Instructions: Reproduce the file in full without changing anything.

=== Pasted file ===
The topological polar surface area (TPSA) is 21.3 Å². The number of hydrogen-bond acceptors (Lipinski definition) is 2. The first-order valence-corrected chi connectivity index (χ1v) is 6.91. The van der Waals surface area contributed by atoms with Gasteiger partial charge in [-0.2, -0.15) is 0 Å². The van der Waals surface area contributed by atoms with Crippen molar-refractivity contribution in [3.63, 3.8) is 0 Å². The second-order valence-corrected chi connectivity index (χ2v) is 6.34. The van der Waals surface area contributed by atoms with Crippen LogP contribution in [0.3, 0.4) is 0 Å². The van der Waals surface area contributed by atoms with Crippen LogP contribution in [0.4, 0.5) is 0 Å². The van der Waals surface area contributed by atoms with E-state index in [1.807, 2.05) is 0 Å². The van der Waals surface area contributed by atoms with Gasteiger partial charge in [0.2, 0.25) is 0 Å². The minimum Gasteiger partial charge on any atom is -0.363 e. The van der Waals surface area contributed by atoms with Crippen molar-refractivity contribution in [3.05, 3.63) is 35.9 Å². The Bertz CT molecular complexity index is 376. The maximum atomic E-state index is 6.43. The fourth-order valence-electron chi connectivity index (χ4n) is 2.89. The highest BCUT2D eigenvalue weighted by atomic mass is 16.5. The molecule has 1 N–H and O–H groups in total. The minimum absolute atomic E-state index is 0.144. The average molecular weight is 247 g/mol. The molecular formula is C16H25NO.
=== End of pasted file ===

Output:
The topological polar surface area (TPSA) is 21.3 Å². The number of hydrogen-bond acceptors (Lipinski definition) is 2. The first-order valence-corrected chi connectivity index (χ1v) is 6.91. The van der Waals surface area contributed by atoms with Gasteiger partial charge in [-0.2, -0.15) is 0 Å². The van der Waals surface area contributed by atoms with Crippen molar-refractivity contribution in [3.63, 3.8) is 0 Å². The second-order valence-corrected chi connectivity index (χ2v) is 6.34. The van der Waals surface area contributed by atoms with Crippen LogP contribution in [0.3, 0.4) is 0 Å². The van der Waals surface area contributed by atoms with Crippen LogP contribution in [0.4, 0.5) is 0 Å². The van der Waals surface area contributed by atoms with E-state index in [1.807, 2.05) is 0 Å². The van der Waals surface area contributed by atoms with Gasteiger partial charge in [0.2, 0.25) is 0 Å². The minimum Gasteiger partial charge on any atom is -0.363 e. The van der Waals surface area contributed by atoms with Crippen molar-refractivity contribution in [3.05, 3.63) is 35.9 Å². The Bertz CT molecular complexity index is 376. The maximum atomic E-state index is 6.43. The fourth-order valence-electron chi connectivity index (χ4n) is 2.89. The highest BCUT2D eigenvalue weighted by atomic mass is 16.5. The molecule has 1 N–H and O–H groups in total. The minimum absolute atomic E-state index is 0.144. The average molecular weight is 247 g/mol. The molecular formula is C16H25NO.